Contributing Editors' Blog Entries

CalibratedConfidence's picture

Infotainment channels and slide-show CPM websites could easily mistake the data in the following charts as balance sheet stress, economic pressures, and financial industry health in Europe is improving.  To contrary, it's so bad that the vehicle used to transfer the worlds reserve currency to those sovereign regions reaching out for help that the FED is now hopelessly handing cash right over.

Marc To Market's picture

The European Commission formally endorsed the financial transaction tax agreed to by eleven of the 27 members. The tax will be set at 0.1% for stocks and bonds and 0.01% for derivatives. The tax will go into effect at the start of 2014, by which time the participating countries will give it formal approval.

There seems to be two purposes of the tax. The first is to raise revenue. The EC projects the tax will raise 30-35 bln euros annually where ever and whenever an instrument from eleven is traded. This would seem to block the ability to avoid the tax by moving transactions out of the eleven countries. It reinforces the "residence principle". This essentially means that if some one is a resident of the eleven countries, or acting on behalf of a resident, the transaction will be taxed anywhere it takes place. The other purpose is to deter the high frequency trading, which some officials see as largely unnecessary and potentially destabilizing.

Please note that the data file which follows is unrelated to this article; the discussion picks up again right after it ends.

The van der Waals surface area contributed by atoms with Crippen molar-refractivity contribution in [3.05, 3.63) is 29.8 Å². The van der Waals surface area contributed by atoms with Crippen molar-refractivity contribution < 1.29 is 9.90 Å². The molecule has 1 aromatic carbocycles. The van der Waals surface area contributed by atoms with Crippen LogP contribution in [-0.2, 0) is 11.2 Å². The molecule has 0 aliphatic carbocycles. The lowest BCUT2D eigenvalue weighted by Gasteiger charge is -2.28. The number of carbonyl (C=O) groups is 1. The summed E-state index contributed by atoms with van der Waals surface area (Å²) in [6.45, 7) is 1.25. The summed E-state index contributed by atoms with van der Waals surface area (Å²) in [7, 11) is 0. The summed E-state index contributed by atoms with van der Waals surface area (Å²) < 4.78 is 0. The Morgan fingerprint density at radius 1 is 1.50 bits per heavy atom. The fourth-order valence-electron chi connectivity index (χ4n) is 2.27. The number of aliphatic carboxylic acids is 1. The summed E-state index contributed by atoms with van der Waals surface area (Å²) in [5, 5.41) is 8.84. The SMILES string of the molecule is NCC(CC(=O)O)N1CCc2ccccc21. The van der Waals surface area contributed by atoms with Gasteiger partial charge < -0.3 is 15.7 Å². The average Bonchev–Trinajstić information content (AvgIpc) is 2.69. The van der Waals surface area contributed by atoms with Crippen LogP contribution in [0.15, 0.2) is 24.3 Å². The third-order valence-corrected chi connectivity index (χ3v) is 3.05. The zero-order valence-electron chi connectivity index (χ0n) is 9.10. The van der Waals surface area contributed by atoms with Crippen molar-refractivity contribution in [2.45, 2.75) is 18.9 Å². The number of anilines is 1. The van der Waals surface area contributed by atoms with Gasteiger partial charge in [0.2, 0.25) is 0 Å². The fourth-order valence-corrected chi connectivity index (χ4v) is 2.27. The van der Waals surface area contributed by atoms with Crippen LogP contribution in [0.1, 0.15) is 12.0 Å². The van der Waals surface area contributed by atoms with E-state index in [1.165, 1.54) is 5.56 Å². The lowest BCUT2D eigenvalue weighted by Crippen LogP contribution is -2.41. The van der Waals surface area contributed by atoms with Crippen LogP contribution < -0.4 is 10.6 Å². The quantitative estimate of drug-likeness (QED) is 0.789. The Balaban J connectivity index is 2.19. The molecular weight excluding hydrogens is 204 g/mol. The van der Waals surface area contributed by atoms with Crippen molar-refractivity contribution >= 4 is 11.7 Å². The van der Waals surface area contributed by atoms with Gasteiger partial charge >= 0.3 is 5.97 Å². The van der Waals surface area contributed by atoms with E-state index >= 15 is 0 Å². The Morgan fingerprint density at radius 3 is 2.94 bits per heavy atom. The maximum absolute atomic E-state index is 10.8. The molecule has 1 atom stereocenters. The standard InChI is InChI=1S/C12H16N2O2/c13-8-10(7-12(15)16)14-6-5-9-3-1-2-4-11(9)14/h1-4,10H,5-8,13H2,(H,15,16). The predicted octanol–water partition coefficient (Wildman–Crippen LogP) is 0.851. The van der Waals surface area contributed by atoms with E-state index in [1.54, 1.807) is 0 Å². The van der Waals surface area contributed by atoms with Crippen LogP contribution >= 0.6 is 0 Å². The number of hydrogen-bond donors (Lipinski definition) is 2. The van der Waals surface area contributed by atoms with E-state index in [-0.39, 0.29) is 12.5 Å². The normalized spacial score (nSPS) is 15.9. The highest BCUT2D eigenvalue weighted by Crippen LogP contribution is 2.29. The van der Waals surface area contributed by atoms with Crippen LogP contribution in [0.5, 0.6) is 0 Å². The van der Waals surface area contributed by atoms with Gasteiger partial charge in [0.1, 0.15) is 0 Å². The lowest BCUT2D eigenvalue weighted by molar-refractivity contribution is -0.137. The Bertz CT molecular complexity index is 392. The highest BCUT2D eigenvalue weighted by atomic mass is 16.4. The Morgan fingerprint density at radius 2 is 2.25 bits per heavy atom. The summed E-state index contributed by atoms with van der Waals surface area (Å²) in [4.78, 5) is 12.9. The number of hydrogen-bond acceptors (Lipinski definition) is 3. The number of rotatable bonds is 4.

Marc To Market's picture

Poor GDP Sinks Euro

After trending gently higher for the first half of the week, the euro has been sold to new three week lows in response to the disappointing Q4 GDP figures. The GDP figures are of course backward looking and more recent data, such as the PMI figures and German factory orders suggest the regional economy is stabilizing here in early Q1.

There is a middle step to go from the GDP figures to the euro and that is the interest rate channel. There has been some speculation that the passive tightening of the euro area financial conditions (including the shrinking of the ECB's balance sheet) and the strength of the euro would prompt the ECB to cut the refi rate later in Q1. The poor GDP readings bolster such expectations and this can be seen in short-term interest rates. The March Euribor futures contract is now implying 0.24% rate, having matched the lowest rate since Jan 23, or before the early repayment of LTRO I was announced.

Burkhardt's picture

Currency As the New WMD

How do you hedge when shots are pips? The next world war will be computerized. The global economy is on the brink and battle lines are forming with one objective, restoring economic balance. Properly engineered devaluation measures would accomplish precisely that. This is a new age of currency wars. In the past countries would directly manipulate the value of their currency with trade wars and the like. But today’s currency war is a result of unconventional monetary policy by central banks, which indirectly impacts the value of a countries currency.